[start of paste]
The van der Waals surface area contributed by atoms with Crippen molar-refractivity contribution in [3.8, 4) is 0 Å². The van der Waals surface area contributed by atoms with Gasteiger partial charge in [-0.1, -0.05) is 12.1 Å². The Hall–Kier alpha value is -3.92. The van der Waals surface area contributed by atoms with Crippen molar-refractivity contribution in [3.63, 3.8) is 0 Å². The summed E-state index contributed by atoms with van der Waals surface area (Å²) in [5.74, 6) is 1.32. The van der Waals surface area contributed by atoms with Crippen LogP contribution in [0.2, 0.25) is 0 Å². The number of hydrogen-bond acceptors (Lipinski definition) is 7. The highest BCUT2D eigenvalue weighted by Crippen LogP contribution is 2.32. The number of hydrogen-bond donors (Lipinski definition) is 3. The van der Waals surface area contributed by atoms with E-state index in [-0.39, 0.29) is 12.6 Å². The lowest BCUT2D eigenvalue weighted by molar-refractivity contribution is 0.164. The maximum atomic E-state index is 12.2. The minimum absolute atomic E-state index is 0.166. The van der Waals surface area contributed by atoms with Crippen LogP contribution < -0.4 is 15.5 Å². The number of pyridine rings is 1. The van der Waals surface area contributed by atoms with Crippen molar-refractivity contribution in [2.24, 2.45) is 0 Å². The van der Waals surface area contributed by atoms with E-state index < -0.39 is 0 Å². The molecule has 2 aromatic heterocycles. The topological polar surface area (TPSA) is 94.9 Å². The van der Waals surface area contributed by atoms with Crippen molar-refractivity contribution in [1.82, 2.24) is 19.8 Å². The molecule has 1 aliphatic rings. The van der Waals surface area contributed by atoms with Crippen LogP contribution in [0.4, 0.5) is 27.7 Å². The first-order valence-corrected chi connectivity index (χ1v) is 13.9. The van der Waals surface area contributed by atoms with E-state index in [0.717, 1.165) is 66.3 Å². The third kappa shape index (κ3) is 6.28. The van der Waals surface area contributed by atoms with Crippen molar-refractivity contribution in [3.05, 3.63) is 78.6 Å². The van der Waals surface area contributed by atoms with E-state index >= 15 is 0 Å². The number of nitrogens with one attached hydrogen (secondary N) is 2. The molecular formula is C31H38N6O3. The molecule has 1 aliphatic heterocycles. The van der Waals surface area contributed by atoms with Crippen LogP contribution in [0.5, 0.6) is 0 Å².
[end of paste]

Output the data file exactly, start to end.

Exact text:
The van der Waals surface area contributed by atoms with Crippen molar-refractivity contribution in [3.8, 4) is 0 Å². The van der Waals surface area contributed by atoms with Gasteiger partial charge in [-0.1, -0.05) is 12.1 Å². The Hall–Kier alpha value is -3.92. The van der Waals surface area contributed by atoms with Crippen molar-refractivity contribution in [3.63, 3.8) is 0 Å². The summed E-state index contributed by atoms with van der Waals surface area (Å²) in [5.74, 6) is 1.32. The van der Waals surface area contributed by atoms with Crippen LogP contribution in [0.2, 0.25) is 0 Å². The number of hydrogen-bond acceptors (Lipinski definition) is 7. The highest BCUT2D eigenvalue weighted by Crippen LogP contribution is 2.32. The number of hydrogen-bond donors (Lipinski definition) is 3. The van der Waals surface area contributed by atoms with E-state index in [-0.39, 0.29) is 12.6 Å². The lowest BCUT2D eigenvalue weighted by molar-refractivity contribution is 0.164. The maximum atomic E-state index is 12.2. The minimum absolute atomic E-state index is 0.166. The van der Waals surface area contributed by atoms with Crippen LogP contribution < -0.4 is 15.5 Å². The number of pyridine rings is 1. The van der Waals surface area contributed by atoms with Crippen molar-refractivity contribution in [2.24, 2.45) is 0 Å². The van der Waals surface area contributed by atoms with E-state index < -0.39 is 0 Å². The molecule has 2 aromatic heterocycles. The topological polar surface area (TPSA) is 94.9 Å². The van der Waals surface area contributed by atoms with Crippen molar-refractivity contribution in [1.82, 2.24) is 19.8 Å². The molecule has 1 aliphatic rings. The van der Waals surface area contributed by atoms with Crippen LogP contribution in [0.4, 0.5) is 27.7 Å². The first-order valence-corrected chi connectivity index (χ1v) is 13.9. The van der Waals surface area contributed by atoms with E-state index in [0.717, 1.165) is 66.3 Å². The third kappa shape index (κ3) is 6.28. The van der Waals surface area contributed by atoms with Crippen molar-refractivity contribution in [3.05, 3.63) is 78.6 Å². The van der Waals surface area contributed by atoms with E-state index >= 15 is 0 Å². The number of nitrogens with one attached hydrogen (secondary N) is 2. The molecular formula is C31H38N6O3. The molecule has 1 aliphatic heterocycles. The van der Waals surface area contributed by atoms with Crippen LogP contribution in [0.5, 0.6) is 0 Å².